Abstract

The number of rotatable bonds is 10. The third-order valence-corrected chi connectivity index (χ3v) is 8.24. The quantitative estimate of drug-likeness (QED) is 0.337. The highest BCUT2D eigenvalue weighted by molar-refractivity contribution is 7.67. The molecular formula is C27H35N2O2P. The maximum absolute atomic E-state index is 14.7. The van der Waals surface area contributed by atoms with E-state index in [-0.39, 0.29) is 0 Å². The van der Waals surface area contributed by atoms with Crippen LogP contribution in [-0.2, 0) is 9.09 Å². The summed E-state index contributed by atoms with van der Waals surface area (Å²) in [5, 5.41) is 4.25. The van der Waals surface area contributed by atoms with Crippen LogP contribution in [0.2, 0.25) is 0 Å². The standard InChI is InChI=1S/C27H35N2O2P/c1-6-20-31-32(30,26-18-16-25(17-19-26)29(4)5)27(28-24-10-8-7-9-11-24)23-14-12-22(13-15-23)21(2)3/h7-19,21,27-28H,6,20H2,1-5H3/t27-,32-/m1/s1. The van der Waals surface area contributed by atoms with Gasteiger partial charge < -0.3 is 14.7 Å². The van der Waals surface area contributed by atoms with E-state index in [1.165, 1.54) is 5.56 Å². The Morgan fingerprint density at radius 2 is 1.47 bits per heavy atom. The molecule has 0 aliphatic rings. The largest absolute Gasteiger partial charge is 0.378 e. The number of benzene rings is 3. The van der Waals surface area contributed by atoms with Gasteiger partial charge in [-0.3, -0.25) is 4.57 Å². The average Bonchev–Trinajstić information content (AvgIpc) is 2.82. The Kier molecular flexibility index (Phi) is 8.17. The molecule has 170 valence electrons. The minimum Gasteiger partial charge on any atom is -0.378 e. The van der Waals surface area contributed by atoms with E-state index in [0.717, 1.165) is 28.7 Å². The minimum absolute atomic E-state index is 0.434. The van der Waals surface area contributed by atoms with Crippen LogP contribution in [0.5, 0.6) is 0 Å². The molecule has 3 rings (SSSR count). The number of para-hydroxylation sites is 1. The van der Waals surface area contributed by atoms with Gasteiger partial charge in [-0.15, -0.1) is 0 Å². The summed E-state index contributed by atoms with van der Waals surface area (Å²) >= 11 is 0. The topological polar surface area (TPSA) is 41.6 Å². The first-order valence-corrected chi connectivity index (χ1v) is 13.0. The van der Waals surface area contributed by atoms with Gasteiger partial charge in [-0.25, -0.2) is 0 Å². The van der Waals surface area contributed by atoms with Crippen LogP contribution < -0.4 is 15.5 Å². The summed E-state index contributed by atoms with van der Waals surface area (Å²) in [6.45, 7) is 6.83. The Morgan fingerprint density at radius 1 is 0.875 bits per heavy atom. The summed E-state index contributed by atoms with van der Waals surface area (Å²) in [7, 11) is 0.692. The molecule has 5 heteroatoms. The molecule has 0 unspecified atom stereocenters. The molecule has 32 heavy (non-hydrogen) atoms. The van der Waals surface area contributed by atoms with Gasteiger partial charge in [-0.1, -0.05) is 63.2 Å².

Urban heat islands (UHIs) are caused by a multitude of changes induced by urbanization. However, the relative importance of biophysical and atmospheric factors in controlling the UHI intensity remains elusive. In this study, we quantify the magnitude of surface UHIs (SUHIs), or surface urban cool islands (SUCIs), and elucidate their biophysical and atmospheric drivers based on observational data collected from one urban site and two rural grassland sites in and near the city of Nanjing, China. Results show that during the daytime a strong SUCI effect is observed when the short grassland site is used as the reference site, while a moderate SUHI effect is observed when the tall grassland is used as the reference site. We find that the former is mostly caused by the lower aerodynamic resistance for convective heat transfer at the urban site, while the latter is primarily caused by the higher surface resistance for evapotranspiration at the urban site. At night, SUHIs are observed when either the short or the tall grassland site is used as the reference site and are predominantly caused by the stronger release of heat storage at the urban site. In general, the magnitude of SUHI is much weaker, and even becomes SUCI during daytime, with the short grassland site being the reference site due to its larger aerodynamic resistance. The study highlights that the magnitude of SUHIs and SUCIs is mostly controlled by urban-rural differences of biophysical factors, with urban-rural differences of atmospheric conditions playing a minor role.

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